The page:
March 11, 2011

Working and Resting

Since returning from the UK for a cross-cultural training course last month, I have devoured a book called Working From a Place of Rest by Tony Horsfall. He has worked with MAF missionaries for years in pastoral care, specifically visiting those families serving the northern Africa region.

Exhaustion, burnout, tiredness, even breakdown... sadly, such conditions are all too common these days, not least among those involved in some kind of Christian ministry, whether full-time, part-time or voluntary. In striving to do our utmost for God, we can easily forget that there were many times when Jesus himself was willing to rest, to do nothing except wait for the Spirit's prompting, so that he demonstrated the vital principle of 'working from a place of rest'.

This season of my life as a mom of 3 young children, and another soon to arrive, could hardly be described as restful! And being a wife and mother is definitely full time ministry. So how does one balance all of these responsibilities and call it working from a place of rest? The house would literally become unglued if I simply stopped doing laundry and cooking meals! Perhaps us as moms need to redefine 'rest'. Not too long ago I was asking for prayer in this area of finding rest in the busyness of life, and a good friend asked me what that rest might look like for me. The question caught me off guard a bit! Being away from my children isn't the answer for me, going away on vacation and all of the work that encompasses is hardly restful either. Even having a good night sleep hasn't answered my problems (though it definitely alleviates some). The quiet rest I need must be the intimate spiritual connection of my relationship with Christ. Being focused on him throughout the day and prioritizing the day's needs and responsibilities according to His will.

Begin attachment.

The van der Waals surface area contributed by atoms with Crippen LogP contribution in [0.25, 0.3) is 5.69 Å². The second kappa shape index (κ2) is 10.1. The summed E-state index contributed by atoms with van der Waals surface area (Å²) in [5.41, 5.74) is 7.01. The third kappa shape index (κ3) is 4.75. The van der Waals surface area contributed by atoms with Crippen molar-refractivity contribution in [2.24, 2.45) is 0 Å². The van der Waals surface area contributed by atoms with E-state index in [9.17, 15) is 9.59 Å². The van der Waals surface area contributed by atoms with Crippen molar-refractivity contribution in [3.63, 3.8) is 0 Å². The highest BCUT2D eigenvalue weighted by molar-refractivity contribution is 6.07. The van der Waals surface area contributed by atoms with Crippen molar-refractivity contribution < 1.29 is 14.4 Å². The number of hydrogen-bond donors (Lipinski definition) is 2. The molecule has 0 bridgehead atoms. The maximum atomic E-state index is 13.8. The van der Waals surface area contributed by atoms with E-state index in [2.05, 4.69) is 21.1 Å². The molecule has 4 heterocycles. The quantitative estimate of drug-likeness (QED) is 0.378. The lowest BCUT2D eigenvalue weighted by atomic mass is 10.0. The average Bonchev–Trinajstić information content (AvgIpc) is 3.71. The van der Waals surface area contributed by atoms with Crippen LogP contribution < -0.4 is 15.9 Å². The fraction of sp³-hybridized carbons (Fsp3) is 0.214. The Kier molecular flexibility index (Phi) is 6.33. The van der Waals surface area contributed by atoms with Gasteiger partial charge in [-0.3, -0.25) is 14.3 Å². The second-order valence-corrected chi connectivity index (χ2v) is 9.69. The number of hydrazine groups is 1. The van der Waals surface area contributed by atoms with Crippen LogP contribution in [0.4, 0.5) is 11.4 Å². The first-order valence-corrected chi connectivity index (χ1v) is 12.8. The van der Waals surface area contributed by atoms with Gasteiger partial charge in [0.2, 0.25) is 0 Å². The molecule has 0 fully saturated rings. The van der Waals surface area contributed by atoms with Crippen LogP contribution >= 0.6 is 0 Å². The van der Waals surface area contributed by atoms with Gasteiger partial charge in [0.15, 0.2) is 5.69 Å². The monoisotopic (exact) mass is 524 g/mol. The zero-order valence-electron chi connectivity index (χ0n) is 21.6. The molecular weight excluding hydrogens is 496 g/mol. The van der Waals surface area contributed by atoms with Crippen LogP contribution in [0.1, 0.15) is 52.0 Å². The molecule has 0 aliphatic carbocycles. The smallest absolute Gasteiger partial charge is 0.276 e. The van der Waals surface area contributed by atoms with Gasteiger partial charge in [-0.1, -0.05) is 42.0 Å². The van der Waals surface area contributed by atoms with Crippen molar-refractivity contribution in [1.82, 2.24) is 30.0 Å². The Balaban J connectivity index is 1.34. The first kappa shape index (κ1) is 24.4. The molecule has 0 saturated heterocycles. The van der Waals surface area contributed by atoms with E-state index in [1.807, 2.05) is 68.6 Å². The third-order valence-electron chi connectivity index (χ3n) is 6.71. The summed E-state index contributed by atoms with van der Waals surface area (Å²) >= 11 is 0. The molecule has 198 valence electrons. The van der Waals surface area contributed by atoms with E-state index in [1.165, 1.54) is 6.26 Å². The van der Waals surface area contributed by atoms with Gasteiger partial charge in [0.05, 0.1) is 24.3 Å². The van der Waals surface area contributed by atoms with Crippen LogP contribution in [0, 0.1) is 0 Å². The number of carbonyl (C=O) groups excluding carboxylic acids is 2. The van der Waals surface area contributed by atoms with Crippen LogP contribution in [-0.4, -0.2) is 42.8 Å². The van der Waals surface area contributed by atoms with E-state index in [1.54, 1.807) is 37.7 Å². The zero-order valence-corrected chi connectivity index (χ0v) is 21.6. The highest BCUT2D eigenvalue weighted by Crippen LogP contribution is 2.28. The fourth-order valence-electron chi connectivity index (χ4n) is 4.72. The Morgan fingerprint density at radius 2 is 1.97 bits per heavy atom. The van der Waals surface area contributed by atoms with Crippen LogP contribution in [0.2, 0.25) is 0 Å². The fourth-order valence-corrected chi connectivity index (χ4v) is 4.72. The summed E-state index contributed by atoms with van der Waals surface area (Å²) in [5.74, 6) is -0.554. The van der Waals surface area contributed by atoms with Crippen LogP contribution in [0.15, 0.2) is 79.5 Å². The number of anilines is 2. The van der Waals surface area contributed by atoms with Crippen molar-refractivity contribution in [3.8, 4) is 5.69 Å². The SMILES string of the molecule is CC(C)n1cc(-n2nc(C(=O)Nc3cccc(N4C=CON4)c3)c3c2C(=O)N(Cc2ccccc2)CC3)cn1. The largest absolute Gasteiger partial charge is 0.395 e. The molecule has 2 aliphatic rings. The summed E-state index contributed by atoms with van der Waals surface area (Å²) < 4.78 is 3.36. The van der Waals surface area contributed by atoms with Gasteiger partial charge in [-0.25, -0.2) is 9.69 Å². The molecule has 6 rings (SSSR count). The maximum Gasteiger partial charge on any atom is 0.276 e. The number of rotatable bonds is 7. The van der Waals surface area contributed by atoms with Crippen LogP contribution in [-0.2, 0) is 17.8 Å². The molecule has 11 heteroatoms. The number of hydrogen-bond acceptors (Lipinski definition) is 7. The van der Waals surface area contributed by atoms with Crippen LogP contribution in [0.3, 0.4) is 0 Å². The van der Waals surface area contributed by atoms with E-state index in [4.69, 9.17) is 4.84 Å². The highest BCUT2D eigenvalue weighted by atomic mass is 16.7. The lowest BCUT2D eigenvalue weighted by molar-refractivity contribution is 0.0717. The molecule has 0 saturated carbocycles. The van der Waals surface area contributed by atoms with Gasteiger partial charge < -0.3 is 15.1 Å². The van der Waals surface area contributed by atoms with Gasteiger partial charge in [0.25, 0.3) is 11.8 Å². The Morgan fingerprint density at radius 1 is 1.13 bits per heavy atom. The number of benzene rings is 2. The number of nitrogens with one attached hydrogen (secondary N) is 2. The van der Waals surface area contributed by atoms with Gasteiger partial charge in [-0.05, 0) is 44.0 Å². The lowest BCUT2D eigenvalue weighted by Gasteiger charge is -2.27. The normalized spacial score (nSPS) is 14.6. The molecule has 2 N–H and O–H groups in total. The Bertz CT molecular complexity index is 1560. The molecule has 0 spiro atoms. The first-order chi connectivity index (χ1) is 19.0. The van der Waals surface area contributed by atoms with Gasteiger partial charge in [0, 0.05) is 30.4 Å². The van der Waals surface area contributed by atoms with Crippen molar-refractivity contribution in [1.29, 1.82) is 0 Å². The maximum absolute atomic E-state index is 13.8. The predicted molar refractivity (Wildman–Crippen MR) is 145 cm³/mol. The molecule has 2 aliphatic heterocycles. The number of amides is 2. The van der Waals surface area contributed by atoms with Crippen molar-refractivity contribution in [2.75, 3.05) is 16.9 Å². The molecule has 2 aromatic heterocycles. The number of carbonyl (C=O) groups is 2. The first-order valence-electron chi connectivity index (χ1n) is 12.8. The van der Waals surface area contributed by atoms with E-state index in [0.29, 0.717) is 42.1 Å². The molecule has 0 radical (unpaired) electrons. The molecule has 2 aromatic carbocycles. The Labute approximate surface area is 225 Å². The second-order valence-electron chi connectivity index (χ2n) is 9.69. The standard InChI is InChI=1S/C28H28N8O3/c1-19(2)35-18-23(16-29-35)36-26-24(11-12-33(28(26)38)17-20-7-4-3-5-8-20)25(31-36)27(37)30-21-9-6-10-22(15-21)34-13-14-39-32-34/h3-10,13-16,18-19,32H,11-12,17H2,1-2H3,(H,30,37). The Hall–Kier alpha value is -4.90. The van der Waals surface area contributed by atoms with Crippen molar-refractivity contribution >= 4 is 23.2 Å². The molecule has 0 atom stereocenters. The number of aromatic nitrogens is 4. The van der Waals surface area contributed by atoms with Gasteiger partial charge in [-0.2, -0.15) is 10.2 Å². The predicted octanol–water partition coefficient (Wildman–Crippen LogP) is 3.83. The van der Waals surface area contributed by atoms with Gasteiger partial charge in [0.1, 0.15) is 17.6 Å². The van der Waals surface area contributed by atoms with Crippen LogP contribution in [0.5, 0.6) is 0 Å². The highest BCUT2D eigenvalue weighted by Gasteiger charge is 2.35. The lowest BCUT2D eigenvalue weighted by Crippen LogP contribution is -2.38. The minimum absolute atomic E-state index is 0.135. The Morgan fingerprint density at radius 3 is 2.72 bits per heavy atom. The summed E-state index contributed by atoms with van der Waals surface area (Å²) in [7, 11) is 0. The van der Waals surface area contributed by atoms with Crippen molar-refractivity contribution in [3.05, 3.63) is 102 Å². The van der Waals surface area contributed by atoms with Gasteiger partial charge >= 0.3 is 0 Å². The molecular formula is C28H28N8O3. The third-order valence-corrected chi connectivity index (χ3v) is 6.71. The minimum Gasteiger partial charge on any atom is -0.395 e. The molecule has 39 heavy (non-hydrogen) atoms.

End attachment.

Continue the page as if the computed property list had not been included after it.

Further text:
If we are too busy to rest, it is because we are driving ourselves too hard. In his kingdom, we can walk with calmness because he is in control. If we are rushed and harassed, it is because we ourselves are trying to make things happen. This doesn't mean that we shouldn't manage our time well or seek to work efficiently. It simply means that we use our time and establish our priorities from a different value system. We give our time back to God, for him to apportion as he desires. (Pg. 60)

This sounds very nice, it is so much harder to practice. It comes down to our ability to trust in God and the plans He has for our lives. Perhaps we make our lives too complicated sometimes? I actually enjoy keeping a tidy house; it makes me feel good to be on top of the laundry pile (mostly), and I would say one of my hobbies is finding ways to make more things from scratch (frugality, and for health reason). But these things can add stress to my day and perhaps take me away from that which is most important at that moment: Training my children up in the Lord, playing with toys on the floor with them, and relaxing with books on the couch together. Fresh bread, homemade yogurt, etc.... those things can be put on hold.

Being still and waiting for the Lord to guide my steps is the pathway to restfulness.

1 comment:

I'm Kristen, the pajama mama said...

i get this, karina. there are so many good things we can fill our lives up with, but they are not necessarily good for us at this time. i just dug out a cd of a message called 24 Hours is All You Get, by a mother explaining that same idea. I may have to pick up that book, too.

thanks for the thoughts!